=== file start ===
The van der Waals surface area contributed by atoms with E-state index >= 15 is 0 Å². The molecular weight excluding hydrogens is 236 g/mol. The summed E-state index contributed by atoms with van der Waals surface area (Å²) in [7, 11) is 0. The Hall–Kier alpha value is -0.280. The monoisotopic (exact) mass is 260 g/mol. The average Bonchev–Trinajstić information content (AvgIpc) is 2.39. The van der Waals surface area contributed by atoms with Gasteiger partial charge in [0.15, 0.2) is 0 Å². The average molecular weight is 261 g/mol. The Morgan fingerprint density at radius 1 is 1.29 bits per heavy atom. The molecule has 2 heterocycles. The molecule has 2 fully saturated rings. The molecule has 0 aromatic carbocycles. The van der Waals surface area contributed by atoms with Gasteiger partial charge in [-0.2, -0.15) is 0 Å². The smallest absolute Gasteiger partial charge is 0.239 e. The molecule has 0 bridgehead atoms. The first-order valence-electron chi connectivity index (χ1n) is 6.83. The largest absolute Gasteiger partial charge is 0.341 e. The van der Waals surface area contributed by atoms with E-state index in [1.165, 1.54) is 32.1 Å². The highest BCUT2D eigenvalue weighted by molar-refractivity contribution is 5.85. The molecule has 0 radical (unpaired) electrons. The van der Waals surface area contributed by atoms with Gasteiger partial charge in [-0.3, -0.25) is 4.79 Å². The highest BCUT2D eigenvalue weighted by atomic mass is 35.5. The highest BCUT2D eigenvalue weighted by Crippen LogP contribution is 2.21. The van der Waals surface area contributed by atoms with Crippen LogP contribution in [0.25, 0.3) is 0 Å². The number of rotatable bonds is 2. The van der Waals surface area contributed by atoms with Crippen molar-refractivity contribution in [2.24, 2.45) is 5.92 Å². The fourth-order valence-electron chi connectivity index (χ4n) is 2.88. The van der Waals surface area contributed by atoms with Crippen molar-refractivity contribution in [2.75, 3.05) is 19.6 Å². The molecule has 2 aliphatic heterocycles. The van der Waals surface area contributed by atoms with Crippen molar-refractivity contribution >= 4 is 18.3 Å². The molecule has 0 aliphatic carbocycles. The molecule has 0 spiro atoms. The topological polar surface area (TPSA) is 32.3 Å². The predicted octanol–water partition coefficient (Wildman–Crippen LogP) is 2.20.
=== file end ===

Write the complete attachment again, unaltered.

The van der Waals surface area contributed by atoms with E-state index >= 15 is 0 Å². The molecular weight excluding hydrogens is 236 g/mol. The summed E-state index contributed by atoms with van der Waals surface area (Å²) in [7, 11) is 0. The Hall–Kier alpha value is -0.280. The monoisotopic (exact) mass is 260 g/mol. The average Bonchev–Trinajstić information content (AvgIpc) is 2.39. The van der Waals surface area contributed by atoms with Gasteiger partial charge in [0.15, 0.2) is 0 Å². The average molecular weight is 261 g/mol. The Morgan fingerprint density at radius 1 is 1.29 bits per heavy atom. The molecule has 2 heterocycles. The molecule has 2 fully saturated rings. The molecule has 0 aromatic carbocycles. The van der Waals surface area contributed by atoms with Gasteiger partial charge in [-0.2, -0.15) is 0 Å². The smallest absolute Gasteiger partial charge is 0.239 e. The molecule has 0 bridgehead atoms. The first-order valence-electron chi connectivity index (χ1n) is 6.83. The largest absolute Gasteiger partial charge is 0.341 e. The van der Waals surface area contributed by atoms with E-state index in [1.165, 1.54) is 32.1 Å². The highest BCUT2D eigenvalue weighted by molar-refractivity contribution is 5.85. The molecule has 0 radical (unpaired) electrons. The van der Waals surface area contributed by atoms with Gasteiger partial charge in [-0.3, -0.25) is 4.79 Å². The highest BCUT2D eigenvalue weighted by atomic mass is 35.5. The highest BCUT2D eigenvalue weighted by Crippen LogP contribution is 2.21. The van der Waals surface area contributed by atoms with Crippen LogP contribution in [0.25, 0.3) is 0 Å². The number of rotatable bonds is 2. The van der Waals surface area contributed by atoms with Crippen molar-refractivity contribution in [2.24, 2.45) is 5.92 Å². The fourth-order valence-electron chi connectivity index (χ4n) is 2.88. The van der Waals surface area contributed by atoms with Crippen molar-refractivity contribution in [2.75, 3.05) is 19.6 Å². The molecule has 2 aliphatic heterocycles. The van der Waals surface area contributed by atoms with Crippen molar-refractivity contribution >= 4 is 18.3 Å². The molecule has 0 aliphatic carbocycles. The molecule has 0 spiro atoms. The topological polar surface area (TPSA) is 32.3 Å². The predicted octanol–water partition coefficient (Wildman–Crippen LogP) is 2.20.